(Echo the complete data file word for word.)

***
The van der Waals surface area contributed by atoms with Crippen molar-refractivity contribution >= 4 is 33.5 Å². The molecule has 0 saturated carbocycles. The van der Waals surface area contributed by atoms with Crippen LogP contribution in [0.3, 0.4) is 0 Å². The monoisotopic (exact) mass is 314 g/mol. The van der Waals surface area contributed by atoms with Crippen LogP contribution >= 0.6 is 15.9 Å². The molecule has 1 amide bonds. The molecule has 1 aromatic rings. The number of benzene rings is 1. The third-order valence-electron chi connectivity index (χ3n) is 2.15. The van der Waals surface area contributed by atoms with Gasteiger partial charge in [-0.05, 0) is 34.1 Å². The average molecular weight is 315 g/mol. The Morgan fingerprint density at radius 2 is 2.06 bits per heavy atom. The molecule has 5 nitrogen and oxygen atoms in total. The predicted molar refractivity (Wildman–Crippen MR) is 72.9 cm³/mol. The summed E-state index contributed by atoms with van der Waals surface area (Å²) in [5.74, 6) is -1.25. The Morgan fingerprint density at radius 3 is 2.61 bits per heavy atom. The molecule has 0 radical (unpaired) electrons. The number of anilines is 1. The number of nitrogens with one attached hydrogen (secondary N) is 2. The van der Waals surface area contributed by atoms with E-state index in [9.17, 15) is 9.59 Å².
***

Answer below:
The van der Waals surface area contributed by atoms with Crippen molar-refractivity contribution >= 4 is 33.5 Å². The molecule has 0 saturated carbocycles. The van der Waals surface area contributed by atoms with Crippen LogP contribution in [0.3, 0.4) is 0 Å². The monoisotopic (exact) mass is 314 g/mol. The van der Waals surface area contributed by atoms with Crippen LogP contribution >= 0.6 is 15.9 Å². The molecule has 1 amide bonds. The molecule has 1 aromatic rings. The number of benzene rings is 1. The third-order valence-electron chi connectivity index (χ3n) is 2.15. The van der Waals surface area contributed by atoms with Gasteiger partial charge in [-0.05, 0) is 34.1 Å². The average molecular weight is 315 g/mol. The Morgan fingerprint density at radius 2 is 2.06 bits per heavy atom. The molecule has 5 nitrogen and oxygen atoms in total. The predicted molar refractivity (Wildman–Crippen MR) is 72.9 cm³/mol. The summed E-state index contributed by atoms with van der Waals surface area (Å²) in [5.74, 6) is -1.25. The Morgan fingerprint density at radius 3 is 2.61 bits per heavy atom. The molecule has 0 radical (unpaired) electrons. The number of anilines is 1. The number of nitrogens with one attached hydrogen (secondary N) is 2. The van der Waals surface area contributed by atoms with E-state index in [9.17, 15) is 9.59 Å².